We observe three clusters of conceptions of children later diagnosed with autism at exactly the same time of year for three consecutive years: 1994, 1995 and 1996. We do not detect any clusters in 1992–1993 or 1997–1999. We posit that an unknown etiological driver (or a combination of multiple drivers) caused the observed seasonal patterning of risk from 1994 to 1996. It is difficult to know whether this driver was present in 1992–1993, since the numbers of cases in these years are exceedingly small, averaging approximately 30 to 40 cases in a 30 day period. Thus, even if clusters (and thereby the driver(s)) were present, they may not have been detected due to lack of statistical power. In contrast, for the later period with no clusters, 1997–1999, the numbers of cases are sufficiently large (). The absence of seasonality during this period may be due to the disappearance of the etiological driver(s) or due to the introduction of other etiological drivers in other parts of the year that prevent the detection of a cluster.
What etiological drivers could be implicated by the observed seasonal patterning of conceptions of children later diagnosed with autism? Prenatal exposure to various risk factors or the absence of protective factors during specific gestational periods could explain some of the pattern we observe. However, since a specific exposure has not been established, we cannot estimate an exact timeframe within gestation. It is generally established that exposures during the embryonic stage, which consists of the first two trimesters of gestation, cause increased postnatal risk of neurodevelopmental and psychiatric conditions, including autism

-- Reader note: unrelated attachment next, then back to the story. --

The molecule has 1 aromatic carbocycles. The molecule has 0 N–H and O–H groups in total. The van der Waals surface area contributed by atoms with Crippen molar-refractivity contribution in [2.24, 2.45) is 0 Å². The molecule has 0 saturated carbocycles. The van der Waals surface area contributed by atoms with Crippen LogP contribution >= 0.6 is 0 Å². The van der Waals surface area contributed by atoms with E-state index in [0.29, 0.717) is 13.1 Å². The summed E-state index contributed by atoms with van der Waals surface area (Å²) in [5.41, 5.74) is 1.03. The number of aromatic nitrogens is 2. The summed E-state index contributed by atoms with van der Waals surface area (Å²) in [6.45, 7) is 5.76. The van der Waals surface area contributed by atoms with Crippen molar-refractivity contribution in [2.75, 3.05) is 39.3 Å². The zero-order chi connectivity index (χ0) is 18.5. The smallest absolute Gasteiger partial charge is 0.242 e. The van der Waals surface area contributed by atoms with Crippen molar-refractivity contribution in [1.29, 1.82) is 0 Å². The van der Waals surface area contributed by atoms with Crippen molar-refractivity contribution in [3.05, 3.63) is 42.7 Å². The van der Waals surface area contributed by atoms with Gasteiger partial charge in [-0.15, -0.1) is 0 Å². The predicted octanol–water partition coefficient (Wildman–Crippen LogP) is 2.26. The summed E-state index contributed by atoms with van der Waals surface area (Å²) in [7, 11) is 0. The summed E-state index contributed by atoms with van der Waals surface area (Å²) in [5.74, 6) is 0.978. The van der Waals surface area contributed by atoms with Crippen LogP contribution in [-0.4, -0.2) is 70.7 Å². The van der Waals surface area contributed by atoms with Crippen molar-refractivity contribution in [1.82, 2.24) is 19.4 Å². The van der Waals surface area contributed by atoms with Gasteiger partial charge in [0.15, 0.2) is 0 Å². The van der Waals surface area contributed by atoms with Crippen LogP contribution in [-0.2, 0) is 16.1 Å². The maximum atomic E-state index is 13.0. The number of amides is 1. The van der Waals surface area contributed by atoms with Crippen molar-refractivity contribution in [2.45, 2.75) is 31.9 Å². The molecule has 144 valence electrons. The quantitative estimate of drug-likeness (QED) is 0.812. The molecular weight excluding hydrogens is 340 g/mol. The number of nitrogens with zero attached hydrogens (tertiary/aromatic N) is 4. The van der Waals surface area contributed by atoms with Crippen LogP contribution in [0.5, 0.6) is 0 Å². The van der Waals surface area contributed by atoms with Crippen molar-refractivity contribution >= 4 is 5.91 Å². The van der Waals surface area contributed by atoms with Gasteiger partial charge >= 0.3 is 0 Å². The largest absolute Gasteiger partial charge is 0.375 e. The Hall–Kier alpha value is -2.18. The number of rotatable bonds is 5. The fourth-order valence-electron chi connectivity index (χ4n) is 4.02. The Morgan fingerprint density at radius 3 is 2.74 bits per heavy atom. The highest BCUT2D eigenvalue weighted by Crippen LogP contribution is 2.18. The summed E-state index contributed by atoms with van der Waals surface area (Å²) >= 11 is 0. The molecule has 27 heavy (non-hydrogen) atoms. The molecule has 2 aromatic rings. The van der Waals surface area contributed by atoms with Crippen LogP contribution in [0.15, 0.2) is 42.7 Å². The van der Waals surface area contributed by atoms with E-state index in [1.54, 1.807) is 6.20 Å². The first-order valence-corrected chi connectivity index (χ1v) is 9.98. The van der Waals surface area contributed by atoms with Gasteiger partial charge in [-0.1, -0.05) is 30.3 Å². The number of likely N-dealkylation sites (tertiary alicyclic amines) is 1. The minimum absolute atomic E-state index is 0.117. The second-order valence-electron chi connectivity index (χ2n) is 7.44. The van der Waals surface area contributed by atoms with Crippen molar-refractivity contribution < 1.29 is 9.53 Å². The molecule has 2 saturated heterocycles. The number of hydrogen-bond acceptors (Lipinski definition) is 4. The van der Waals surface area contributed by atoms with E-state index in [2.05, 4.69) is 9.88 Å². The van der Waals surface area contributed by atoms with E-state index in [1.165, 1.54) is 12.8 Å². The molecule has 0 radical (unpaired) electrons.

. These exposures could be seasonally patterned, and a number of such exposures have been hypothesized 
Exposure to a certain strain of flu during the cluster years could explain the presence of clusters in some years and not in others. Exposure to flu during gestation has been associated with increased risk of schizophrenia in ecological studies 
. However, the critical timing of such an exposure is somewhat uncertain. Only one study has related serologic measures of maternal influenza to schizophrenia. This study found that the largest association occurred during early gestation 
. For mothers who conceive in November, the first trimester coincides with the California flu season